- 25% International Index Fund- e MER 0.51%
With it being 25% each of the total “Pie”, it will be easy to rebalance and set it back to your 25% each asset allocation.
The total “cost” or MER of this investment is 0.425% compared to 2.5% of your average regular run of the mill mutual fund. Now how’s that for keeping your costs low?
For further information about each of the funds, you can click on “Fund Facts”.
For example, let’s look at the US Index Fund-e. Here are the top 10 holdings, so if you’ve been dying to hold Apple in your portfolio, here’s your chance. At the fraction of the cost, and without having to put all your eggs in one basket.
Here is also a screenshot of the sector mix and diversification of this fund:
The investments included in the US Index Fund-e are those mainly in the S&P500, you know the index that Warren Buffett says people should just invest in, and forget about speculating. Of course, this is considered a “medium risk” investment and you have to be comfortable with a 37.4% reduction (see below) but also the following year, it bounced back 25.7%. That’s why diversifying (asset allocation with International Exposure, Canadian Exposure, and Bonds) is a good idea. And also dollar cost averaging.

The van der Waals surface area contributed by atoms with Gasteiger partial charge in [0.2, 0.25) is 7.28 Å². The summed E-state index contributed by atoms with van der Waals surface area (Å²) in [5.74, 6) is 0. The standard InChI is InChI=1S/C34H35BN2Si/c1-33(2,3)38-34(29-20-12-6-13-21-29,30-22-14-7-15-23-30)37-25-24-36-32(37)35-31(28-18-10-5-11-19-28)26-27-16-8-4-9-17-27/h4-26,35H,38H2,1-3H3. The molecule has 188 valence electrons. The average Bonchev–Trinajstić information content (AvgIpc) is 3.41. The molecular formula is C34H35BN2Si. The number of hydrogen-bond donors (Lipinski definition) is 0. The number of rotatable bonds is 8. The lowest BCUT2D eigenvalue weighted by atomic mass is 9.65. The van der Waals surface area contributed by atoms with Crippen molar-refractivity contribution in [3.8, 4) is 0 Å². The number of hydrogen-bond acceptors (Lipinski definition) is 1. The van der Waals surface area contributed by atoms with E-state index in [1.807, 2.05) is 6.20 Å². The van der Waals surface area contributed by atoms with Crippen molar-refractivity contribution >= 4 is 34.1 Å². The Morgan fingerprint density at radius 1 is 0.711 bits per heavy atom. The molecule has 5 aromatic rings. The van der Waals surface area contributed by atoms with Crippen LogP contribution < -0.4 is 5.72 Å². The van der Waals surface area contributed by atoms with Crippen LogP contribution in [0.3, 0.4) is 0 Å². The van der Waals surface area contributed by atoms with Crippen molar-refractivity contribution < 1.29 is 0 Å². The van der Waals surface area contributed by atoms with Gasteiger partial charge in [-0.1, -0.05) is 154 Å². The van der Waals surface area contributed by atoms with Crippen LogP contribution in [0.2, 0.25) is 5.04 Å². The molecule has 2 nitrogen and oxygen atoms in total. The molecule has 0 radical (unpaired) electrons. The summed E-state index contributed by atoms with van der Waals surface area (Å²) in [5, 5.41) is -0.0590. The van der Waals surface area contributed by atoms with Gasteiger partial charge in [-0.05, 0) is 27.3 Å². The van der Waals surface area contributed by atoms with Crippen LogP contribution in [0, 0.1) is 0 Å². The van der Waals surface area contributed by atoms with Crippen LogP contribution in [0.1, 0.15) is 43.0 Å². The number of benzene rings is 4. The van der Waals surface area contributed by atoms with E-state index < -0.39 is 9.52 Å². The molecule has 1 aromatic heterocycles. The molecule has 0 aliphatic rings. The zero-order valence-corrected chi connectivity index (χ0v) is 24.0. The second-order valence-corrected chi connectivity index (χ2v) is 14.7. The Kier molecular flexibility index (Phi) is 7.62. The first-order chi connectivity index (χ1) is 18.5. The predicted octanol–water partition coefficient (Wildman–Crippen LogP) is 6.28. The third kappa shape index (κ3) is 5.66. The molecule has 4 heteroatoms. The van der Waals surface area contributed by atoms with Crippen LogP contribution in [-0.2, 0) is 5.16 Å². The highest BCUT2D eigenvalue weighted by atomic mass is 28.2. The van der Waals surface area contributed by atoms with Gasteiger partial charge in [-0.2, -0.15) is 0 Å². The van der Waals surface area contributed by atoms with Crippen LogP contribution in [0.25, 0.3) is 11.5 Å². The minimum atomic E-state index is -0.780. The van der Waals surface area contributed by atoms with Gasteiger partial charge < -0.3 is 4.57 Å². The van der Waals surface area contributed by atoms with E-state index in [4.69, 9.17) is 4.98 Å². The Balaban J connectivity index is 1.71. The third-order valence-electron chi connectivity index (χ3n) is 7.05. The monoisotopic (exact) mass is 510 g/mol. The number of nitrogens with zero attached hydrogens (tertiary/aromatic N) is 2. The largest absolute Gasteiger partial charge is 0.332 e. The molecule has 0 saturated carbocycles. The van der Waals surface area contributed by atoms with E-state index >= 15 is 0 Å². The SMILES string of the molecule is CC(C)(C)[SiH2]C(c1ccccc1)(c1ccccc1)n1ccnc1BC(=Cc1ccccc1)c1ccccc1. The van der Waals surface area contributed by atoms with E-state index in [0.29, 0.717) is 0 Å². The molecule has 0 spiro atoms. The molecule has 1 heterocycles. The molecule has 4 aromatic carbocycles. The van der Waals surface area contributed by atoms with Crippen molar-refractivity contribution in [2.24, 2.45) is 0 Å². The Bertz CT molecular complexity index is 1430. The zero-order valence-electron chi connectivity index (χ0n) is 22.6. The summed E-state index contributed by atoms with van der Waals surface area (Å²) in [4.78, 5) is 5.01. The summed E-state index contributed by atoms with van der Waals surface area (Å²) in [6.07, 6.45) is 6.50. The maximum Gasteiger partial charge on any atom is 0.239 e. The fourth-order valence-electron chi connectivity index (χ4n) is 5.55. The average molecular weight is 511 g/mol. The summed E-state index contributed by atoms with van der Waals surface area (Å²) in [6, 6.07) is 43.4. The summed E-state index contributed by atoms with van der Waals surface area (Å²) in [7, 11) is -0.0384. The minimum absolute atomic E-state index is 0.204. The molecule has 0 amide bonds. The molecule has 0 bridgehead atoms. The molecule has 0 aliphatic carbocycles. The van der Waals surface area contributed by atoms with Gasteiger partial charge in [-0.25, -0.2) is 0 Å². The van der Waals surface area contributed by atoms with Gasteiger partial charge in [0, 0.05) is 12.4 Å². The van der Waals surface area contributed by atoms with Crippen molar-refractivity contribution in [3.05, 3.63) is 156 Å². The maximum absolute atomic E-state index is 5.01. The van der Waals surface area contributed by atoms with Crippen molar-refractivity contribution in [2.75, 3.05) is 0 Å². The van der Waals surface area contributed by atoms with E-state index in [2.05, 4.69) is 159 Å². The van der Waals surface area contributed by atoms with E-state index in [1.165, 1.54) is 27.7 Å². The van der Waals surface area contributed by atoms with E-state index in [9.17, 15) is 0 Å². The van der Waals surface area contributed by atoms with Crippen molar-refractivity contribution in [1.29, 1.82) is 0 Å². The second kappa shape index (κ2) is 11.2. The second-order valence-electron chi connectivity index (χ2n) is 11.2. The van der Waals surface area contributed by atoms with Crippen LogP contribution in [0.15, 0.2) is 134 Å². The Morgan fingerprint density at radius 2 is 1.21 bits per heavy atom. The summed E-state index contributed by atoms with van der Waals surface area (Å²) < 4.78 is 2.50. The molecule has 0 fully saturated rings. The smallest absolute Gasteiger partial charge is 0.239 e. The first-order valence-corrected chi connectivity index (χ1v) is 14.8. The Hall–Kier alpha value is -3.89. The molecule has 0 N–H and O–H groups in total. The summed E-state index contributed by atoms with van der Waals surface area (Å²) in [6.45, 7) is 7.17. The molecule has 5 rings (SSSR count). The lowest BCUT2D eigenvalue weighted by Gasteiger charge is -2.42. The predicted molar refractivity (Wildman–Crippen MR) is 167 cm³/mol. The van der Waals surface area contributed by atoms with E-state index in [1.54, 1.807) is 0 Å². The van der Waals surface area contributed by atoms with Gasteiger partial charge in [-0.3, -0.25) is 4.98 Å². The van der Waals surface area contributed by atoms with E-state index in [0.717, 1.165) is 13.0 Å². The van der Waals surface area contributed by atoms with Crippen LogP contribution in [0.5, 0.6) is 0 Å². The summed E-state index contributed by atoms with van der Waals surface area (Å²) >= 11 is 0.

Here’s also a snapshot of the fund performance, up to 2015.
How to Set up Dollar Cost Averaging
Speaking of dollar cost averaging, you can set up Pre-Authorized Purchase Plans with the TD e-series so it takes money out of your account and invests automatically for you.
First, you’ll need to have a bank set up from where to have the money withdrawn. I recommend your main ‘cash savings’ bank so there isn’t any chance of overdraft if you are using a chequing account instead (this happened to my sister even though I warned her not to use that).
Then you’ll need to think about how much you want to contribute on a monthly (or weekly, quarterly, or yearly- there are that many options!) basis. I recommend monthly. Let’s say you have $400 a month to invest.
- Click on “Pre-Authorized Purchase Plans”
- Then put $100.
- Then put Monthly.
- Then Drop down to the Fund Category
- Then Click on the Fund (remember the ‘e’ stands for e-series! Don’t get the names of the funds confused, make sure the name is exact, otherwise you’re buying another fund)
- Then choose your start date and click ‘Next’
- Then you confirm and click “I Accept”
How to Rebalance your TD e-series Funds
When your portfolio goes markedly outside of the 25%/25%/25%/25% asset allocation pie you will need to rebalance. Over time, it won’t stay at the perfect 25% each allocation unless you correct it yourself. There are different ways to go about it, some people choose to rebalance once the asset allocation is off by an absolute 5%.